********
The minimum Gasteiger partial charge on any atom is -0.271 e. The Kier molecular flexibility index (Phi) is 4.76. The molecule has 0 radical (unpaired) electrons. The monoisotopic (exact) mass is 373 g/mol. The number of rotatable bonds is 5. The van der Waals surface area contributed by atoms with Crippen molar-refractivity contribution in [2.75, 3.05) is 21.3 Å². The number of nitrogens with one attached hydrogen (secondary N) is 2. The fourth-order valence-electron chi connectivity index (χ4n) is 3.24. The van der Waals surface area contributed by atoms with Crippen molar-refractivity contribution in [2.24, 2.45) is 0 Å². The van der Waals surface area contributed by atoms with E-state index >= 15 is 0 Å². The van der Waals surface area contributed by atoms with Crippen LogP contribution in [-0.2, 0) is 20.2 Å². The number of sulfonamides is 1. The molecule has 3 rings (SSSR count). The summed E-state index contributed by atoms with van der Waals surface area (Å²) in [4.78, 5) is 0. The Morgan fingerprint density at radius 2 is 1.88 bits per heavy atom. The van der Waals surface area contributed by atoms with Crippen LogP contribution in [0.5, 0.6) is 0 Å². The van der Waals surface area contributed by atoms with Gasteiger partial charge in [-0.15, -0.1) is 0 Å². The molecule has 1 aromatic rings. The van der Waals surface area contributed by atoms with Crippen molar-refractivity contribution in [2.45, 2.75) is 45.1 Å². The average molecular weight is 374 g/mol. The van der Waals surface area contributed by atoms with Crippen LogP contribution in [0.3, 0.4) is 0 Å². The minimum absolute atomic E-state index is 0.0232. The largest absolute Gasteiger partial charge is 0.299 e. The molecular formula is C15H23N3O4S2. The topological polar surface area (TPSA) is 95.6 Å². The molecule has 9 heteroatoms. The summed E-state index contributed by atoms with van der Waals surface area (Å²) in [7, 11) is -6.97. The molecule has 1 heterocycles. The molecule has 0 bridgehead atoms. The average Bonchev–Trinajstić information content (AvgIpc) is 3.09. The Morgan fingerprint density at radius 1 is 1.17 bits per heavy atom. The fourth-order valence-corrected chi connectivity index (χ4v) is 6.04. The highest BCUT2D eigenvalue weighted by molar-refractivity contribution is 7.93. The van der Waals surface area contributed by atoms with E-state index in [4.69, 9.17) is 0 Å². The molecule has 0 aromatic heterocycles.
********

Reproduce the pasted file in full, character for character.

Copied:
The minimum Gasteiger partial charge on any atom is -0.271 e. The Kier molecular flexibility index (Phi) is 4.76. The molecule has 0 radical (unpaired) electrons. The monoisotopic (exact) mass is 373 g/mol. The number of rotatable bonds is 5. The van der Waals surface area contributed by atoms with Crippen molar-refractivity contribution in [2.75, 3.05) is 21.3 Å². The number of nitrogens with one attached hydrogen (secondary N) is 2. The fourth-order valence-electron chi connectivity index (χ4n) is 3.24. The van der Waals surface area contributed by atoms with Crippen molar-refractivity contribution in [2.24, 2.45) is 0 Å². The van der Waals surface area contributed by atoms with E-state index >= 15 is 0 Å². The van der Waals surface area contributed by atoms with Crippen LogP contribution in [-0.2, 0) is 20.2 Å². The number of sulfonamides is 1. The molecule has 3 rings (SSSR count). The summed E-state index contributed by atoms with van der Waals surface area (Å²) in [4.78, 5) is 0. The Morgan fingerprint density at radius 2 is 1.88 bits per heavy atom. The van der Waals surface area contributed by atoms with Crippen LogP contribution in [0.5, 0.6) is 0 Å². The van der Waals surface area contributed by atoms with Gasteiger partial charge in [-0.15, -0.1) is 0 Å². The molecule has 1 aromatic rings. The van der Waals surface area contributed by atoms with Crippen molar-refractivity contribution in [2.45, 2.75) is 45.1 Å². The average molecular weight is 374 g/mol. The van der Waals surface area contributed by atoms with Crippen LogP contribution in [0.3, 0.4) is 0 Å². The minimum absolute atomic E-state index is 0.0232. The largest absolute Gasteiger partial charge is 0.299 e. The molecular formula is C15H23N3O4S2. The topological polar surface area (TPSA) is 95.6 Å². The molecule has 9 heteroatoms. The summed E-state index contributed by atoms with van der Waals surface area (Å²) in [7, 11) is -6.97. The molecule has 1 heterocycles. The molecule has 0 bridgehead atoms. The average Bonchev–Trinajstić information content (AvgIpc) is 3.09. The Morgan fingerprint density at radius 1 is 1.17 bits per heavy atom. The fourth-order valence-corrected chi connectivity index (χ4v) is 6.04. The highest BCUT2D eigenvalue weighted by molar-refractivity contribution is 7.93. The van der Waals surface area contributed by atoms with E-state index in [4.69, 9.17) is 0 Å². The molecule has 0 aromatic heterocycles.